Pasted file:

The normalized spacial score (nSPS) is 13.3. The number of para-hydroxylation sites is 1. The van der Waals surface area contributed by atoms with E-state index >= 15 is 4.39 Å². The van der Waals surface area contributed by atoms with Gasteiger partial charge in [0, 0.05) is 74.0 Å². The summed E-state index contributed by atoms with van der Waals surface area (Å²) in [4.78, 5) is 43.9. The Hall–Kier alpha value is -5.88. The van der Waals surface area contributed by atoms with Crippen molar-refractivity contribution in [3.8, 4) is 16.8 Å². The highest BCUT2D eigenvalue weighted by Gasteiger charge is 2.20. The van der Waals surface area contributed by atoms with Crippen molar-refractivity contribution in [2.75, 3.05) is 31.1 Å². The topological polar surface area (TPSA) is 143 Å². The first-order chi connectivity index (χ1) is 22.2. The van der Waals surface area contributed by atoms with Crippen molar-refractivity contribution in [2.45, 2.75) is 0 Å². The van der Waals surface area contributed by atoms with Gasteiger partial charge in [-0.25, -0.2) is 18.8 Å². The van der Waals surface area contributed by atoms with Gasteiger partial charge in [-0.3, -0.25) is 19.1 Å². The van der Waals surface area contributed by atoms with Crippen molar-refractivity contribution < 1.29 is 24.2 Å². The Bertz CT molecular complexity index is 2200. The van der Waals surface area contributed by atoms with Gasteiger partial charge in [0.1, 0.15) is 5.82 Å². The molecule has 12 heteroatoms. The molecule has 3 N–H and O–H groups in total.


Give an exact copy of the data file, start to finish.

The normalized spacial score (nSPS) is 13.3. The number of para-hydroxylation sites is 1. The van der Waals surface area contributed by atoms with E-state index >= 15 is 4.39 Å². The van der Waals surface area contributed by atoms with Gasteiger partial charge in [0, 0.05) is 74.0 Å². The summed E-state index contributed by atoms with van der Waals surface area (Å²) in [4.78, 5) is 43.9. The Hall–Kier alpha value is -5.88. The van der Waals surface area contributed by atoms with Crippen molar-refractivity contribution in [3.8, 4) is 16.8 Å². The highest BCUT2D eigenvalue weighted by Gasteiger charge is 2.20. The van der Waals surface area contributed by atoms with Crippen molar-refractivity contribution in [2.75, 3.05) is 31.1 Å². The topological polar surface area (TPSA) is 143 Å². The first-order chi connectivity index (χ1) is 22.2. The van der Waals surface area contributed by atoms with Crippen molar-refractivity contribution in [2.45, 2.75) is 0 Å². The van der Waals surface area contributed by atoms with Gasteiger partial charge in [-0.25, -0.2) is 18.8 Å². The van der Waals surface area contributed by atoms with Gasteiger partial charge in [-0.3, -0.25) is 19.1 Å². The van der Waals surface area contributed by atoms with Crippen molar-refractivity contribution < 1.29 is 24.2 Å². The Bertz CT molecular complexity index is 2200. The van der Waals surface area contributed by atoms with Gasteiger partial charge in [0.1, 0.15) is 5.82 Å². The molecule has 12 heteroatoms. The molecule has 3 N–H and O–H groups in total.